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My guess is a leaking head or intake gasket gasket that is allowing the coolant to be forced out the exhaust or intake valves Once the coolant gets low in the radiator, there is enough compression pressure to pressurize the coolant system, which forces the recovery tank full early in the cycle. This is a tough one to diagnose because there is no visible leakage exterior to the motor and rad, especially after you replaced hoses and rad. They are still strong enough to withstand the over pressurization. Continued driving will result in a warped head. You should do a compression check to check for a possible head gasket leak. For checking if it is an intake gasket leak, remove the rad cap when the rad is at its near empty/ recovery tank full mode, fire up the engine and hold your hand over the filler hole to see if you detect pressure (cold engine for sure) The compressed air will travel past the closed thermostat, but don't expected immediate pressurization because it will take a short period of time for the pressure to build to a detectable level.

There are enough professional mechanics on this board that probably explain this a lot better than I. They may even have personal experience on S 10s

Trees
 

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Discussion Starter · #8 ·
You actually hit it on the head. I checked the recovery tank and it was the full, but the radiator was almost empty. I ended up filling the radiator up with water and it kept going down. I ended up finding water dropping from the back of the motor onto the exhaust pipe "hence no water on the ground" I took it to Firestone and the guy that worked there actually knew what he was doing. It ended up being the cylinder head gasket leaking at the back of the motor. He quoted a price of around $700.00, but I think I should be able to find a cheaper price.

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cahillnnc
 

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If cheaper is your only criteria for who you let fix your car then you will probably end up disappointed and may have to end up spending the money to do it over again right. Do you want cheap or good? You seldom get both. Let the experienced shop do the job and forget bargain hunting when it comes to this type of thing.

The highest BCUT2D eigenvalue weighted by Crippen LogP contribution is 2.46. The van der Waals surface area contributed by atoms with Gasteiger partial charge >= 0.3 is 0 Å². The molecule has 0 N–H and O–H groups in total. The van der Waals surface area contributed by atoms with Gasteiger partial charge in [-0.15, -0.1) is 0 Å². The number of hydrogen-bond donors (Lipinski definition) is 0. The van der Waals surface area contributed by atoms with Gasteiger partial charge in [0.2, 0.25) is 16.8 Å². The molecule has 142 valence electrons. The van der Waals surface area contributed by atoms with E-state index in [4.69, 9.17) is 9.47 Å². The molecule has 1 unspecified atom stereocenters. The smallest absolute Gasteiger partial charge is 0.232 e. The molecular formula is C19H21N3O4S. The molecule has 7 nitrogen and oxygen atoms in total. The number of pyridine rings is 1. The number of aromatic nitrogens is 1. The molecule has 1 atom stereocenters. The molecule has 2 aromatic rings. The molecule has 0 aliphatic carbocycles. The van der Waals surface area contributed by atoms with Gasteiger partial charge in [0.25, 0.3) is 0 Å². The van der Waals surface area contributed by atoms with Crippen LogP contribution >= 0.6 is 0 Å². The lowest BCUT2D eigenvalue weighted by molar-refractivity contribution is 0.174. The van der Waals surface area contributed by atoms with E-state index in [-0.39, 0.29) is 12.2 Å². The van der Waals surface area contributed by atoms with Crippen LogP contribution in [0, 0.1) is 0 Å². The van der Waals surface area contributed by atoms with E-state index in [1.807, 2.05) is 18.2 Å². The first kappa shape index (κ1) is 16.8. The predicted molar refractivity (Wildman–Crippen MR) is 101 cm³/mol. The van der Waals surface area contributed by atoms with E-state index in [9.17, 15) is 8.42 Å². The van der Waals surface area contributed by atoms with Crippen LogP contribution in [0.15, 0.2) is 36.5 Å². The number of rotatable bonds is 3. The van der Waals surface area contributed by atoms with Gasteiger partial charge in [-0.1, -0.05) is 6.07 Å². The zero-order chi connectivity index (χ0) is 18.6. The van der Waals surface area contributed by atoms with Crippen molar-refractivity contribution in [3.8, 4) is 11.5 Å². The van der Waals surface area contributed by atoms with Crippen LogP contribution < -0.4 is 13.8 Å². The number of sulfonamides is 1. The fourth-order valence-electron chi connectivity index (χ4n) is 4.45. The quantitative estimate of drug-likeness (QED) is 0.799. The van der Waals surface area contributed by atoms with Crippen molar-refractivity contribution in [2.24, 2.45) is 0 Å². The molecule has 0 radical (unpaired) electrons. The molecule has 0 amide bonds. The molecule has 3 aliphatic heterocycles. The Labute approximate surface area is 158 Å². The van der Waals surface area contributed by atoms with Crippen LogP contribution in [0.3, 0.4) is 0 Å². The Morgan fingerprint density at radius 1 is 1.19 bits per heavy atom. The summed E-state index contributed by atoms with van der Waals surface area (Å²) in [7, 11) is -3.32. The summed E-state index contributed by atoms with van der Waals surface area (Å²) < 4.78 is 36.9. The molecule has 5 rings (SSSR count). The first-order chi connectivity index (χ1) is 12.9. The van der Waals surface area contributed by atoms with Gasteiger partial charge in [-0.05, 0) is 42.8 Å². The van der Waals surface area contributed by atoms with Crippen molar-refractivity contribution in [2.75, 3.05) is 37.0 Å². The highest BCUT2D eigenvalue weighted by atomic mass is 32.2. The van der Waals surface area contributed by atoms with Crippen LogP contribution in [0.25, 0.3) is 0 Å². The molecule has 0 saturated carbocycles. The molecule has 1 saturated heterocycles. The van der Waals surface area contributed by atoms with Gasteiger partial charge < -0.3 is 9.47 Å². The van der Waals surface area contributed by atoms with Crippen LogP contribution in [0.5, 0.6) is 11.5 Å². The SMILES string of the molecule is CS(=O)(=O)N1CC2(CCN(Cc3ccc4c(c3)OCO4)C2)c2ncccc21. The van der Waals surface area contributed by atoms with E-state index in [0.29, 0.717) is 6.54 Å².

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Before you do a head gasket replacement I would also consider this... I`ve found with both the V8 and V6 versions of Vortec engines (pre 2000 year gen 3 engines) that the intake gaskets are the real culprits and not the head gaskets... I also agress bargain hunting is not the way to go with car repairs but honesty and a good reputation cost much less... ;)
 

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The intake is a good possibility.Any where aluminum and steel meet up is a good leak point.I would definitely perform a compression check to make sure before I just replaced the intake gaskets though.$700.00 is not a killer amount to pay for that job.If it was brought to me in my garage I would charge about the same.
 

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Re: coolant loss

bracketeer said:
If your oil is turning beige you have a gasket leak. If you leave the vehicle idle in the driveway for 15 minutes or so and water puddles form behind the exhaust. You need a head gasket.
All cars with catalytic convertors create condensation in the exhaust. Any leakage can be detected with a little detective work. If it is going into the combustion chamber it will show on the spark plug reading, if it is going into the oil, you will see foamy oil. And of course the obvious external leak. But as mentioned before it may hit the hot pipe and evaporate before it hits the ground. An inspection of the underside would reveal this.